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IF THE BULLS AND THE BEARS HAVE YOU BUFFALOED, TRY OUR FOXY FORMULAS
Leonard Koppett
April 23, 1979
The theory that cycles of sunspots can be related to the ups and downs of the stock market has been kicked around by economists for about half a century, but with inconclusive results. However, data accumulated over the last 15 years indicate that baseball batting averages and the results of Super Bowl football games are excellent guides to stock fluctuations.
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April 23, 1979

If The Bulls And The Bears Have You Buffaloed, Try Our Foxy Formulas

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THE BASEBALL CONNECTION

YEAR

BATTING AVERAGE

CHANGE

**STOCKS

1965

.246

*Down

Up

1966

.248

Up

Down

1967

.243

Down

Up

1968

.237

Down

Up

1969

.248

Up

Down

1970

.254

Up

Down

1971

.250

Down

Up

1972

.244

Down

Up

1973

.257

Up

Down

1974

.257

Unchanged

Down

1975

.258

Up

Up

1976

.256

Down

Up

1977

.264

Up

Down

1978

.258

Down

Up

*from .251

THE FOOTBALL CONNECTION

YEAR

SUPER BOWL WINNER

ORIGINAL LEAGUE

**STOCKS

1967

Green Bay

National

Up

1968

Green Bay

National

Up

1969

N.Y. Jets

American

Down

1970

Kansas City

American

Down

1971

Baltimore

National

Up

1972

Dallas

National

Up

1973

Miami

American

Down

1974

Miami

American

Down

1975

Pittsburgh

National

Up

1976

Pittsburgh

National

Up

1977

Oakland

American

Down

1978

Dallas

National

Up

1979

Pittsburgh

National

?????

**Standard & Poor Index of 500 Stocks.

The theory that cycles of sunspots can be related to the ups and downs of the stock market has been kicked around by economists for about half a century, but with inconclusive results. However, data accumulated over the last 15 years indicate that baseball batting averages and the results of Super Bowl football games are excellent guides to stock fluctuations.

The Baseball Connection—when batting averages go up, the market goes down, and vice versa—has held true for an impressive 12 of the last 14 years. And the Football Connection has a perfect record, 12 for 12. This theory says that when the Super Bowl winner is a team that was originally a member of the NFL, the market goes up; when it's a team that started in the AFL, the market goes down. Thus, as soon as the Pittsburgh Steelers and Dallas Cowboys qualified for the Super Bowl last Jan. 7, you could be sure the winner would be an original NFL team, and you should have bought stock, feeling confident that the market index in December 1979 would be higher than it was in December 1978.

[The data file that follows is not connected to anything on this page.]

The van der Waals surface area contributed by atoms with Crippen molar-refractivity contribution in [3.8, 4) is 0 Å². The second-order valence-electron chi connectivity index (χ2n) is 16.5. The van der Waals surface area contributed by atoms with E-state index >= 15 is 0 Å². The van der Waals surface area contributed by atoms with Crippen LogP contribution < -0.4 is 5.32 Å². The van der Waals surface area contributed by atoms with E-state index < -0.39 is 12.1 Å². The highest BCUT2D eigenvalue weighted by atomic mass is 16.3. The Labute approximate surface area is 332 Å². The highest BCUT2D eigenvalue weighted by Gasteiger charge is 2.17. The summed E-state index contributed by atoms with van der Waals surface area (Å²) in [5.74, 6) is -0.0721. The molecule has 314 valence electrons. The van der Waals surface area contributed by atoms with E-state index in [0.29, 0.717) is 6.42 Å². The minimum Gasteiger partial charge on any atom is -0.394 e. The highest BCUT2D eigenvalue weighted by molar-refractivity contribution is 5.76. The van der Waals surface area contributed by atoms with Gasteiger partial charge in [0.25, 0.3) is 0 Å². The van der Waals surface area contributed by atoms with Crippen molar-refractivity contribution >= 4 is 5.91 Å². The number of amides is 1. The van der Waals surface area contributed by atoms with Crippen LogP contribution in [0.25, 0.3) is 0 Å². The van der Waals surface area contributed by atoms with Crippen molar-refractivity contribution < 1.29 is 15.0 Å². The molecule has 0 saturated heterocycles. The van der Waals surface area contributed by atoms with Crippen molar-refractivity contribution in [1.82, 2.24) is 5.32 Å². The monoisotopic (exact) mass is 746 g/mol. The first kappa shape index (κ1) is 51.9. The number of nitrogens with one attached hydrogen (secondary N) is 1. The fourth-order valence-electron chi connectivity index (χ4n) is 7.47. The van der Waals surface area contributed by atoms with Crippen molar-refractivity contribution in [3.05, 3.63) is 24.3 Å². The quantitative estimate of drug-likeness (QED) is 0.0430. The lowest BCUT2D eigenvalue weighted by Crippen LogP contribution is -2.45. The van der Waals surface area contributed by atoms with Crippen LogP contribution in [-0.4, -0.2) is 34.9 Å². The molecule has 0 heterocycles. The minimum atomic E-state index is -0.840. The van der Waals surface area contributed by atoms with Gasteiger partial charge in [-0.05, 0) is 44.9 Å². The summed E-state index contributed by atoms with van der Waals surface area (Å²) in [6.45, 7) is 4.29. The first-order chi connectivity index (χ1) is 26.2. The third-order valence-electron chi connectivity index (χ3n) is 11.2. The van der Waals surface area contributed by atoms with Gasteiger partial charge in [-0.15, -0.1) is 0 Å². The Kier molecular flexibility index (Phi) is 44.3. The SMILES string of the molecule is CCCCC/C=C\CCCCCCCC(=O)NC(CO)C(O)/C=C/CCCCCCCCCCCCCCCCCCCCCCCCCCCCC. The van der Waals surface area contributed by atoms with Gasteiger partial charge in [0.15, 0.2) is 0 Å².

No one has offered an explanation for the football pattern, even though a 100% correlation over a 12-year period, with an 11-month lead time in each case, seems a lot more attractive than some of the more orthodox formulas for investment decisions. But a deduction has been advanced for the baseball correlation, which has proved only 86% accurate. It goes this way: when the stock market goes down, batters stand in there a little tougher against the curveball.

This reasoning is based on the fact that, by the nature of the tasks involved, a major league batter needs more day-in, day-out motivation than a pitcher. Pitchers don't compete every day, and when they do, they are the center of the action and already in a high state of concentration. Besides, a pitcher needs no extra physical courage once he accepts the risk that a ball may be hit back at him.

For batters it's different. The natural instinct to dodge a high-speed missile aimed at one's head or body is a handicap that every batter must overcome. It's quite possible a batter overcomes it more thoroughly when he knows his non-baseball investments are going down, and feels a little smug and self-protective when they are going up. And his batting average (as distinct from key hits in dramatic situations) reflects his ability to generate repeated and consistent concentration.

Such a theory assumes that most players have money invested. Since the middle of the '60s, this is probably true, both as a general pattern (there has been a nationwide increase in small investors) and specifically (athletes' salaries, needless to say, have risen dramatically).

That assumption implies that the situation was different before the '60s, and history offers some support for this idea. In the 20 years or so preceding 1965, the yearly-averages for the stock market and for batters show just random fluctuation. But between 1920 and 1930, another era in American life when "everybody" was "in the market." the batting-up stocks-down correlation held true seven times in 11 years. In the years 1931-41, during the Depression and on into World War II, the theory held true only twice in 11 years.

What does all this really indicate?

Perhaps only that you can pick a Super Bowl winner by studying the sunspots.

Consider these tables:

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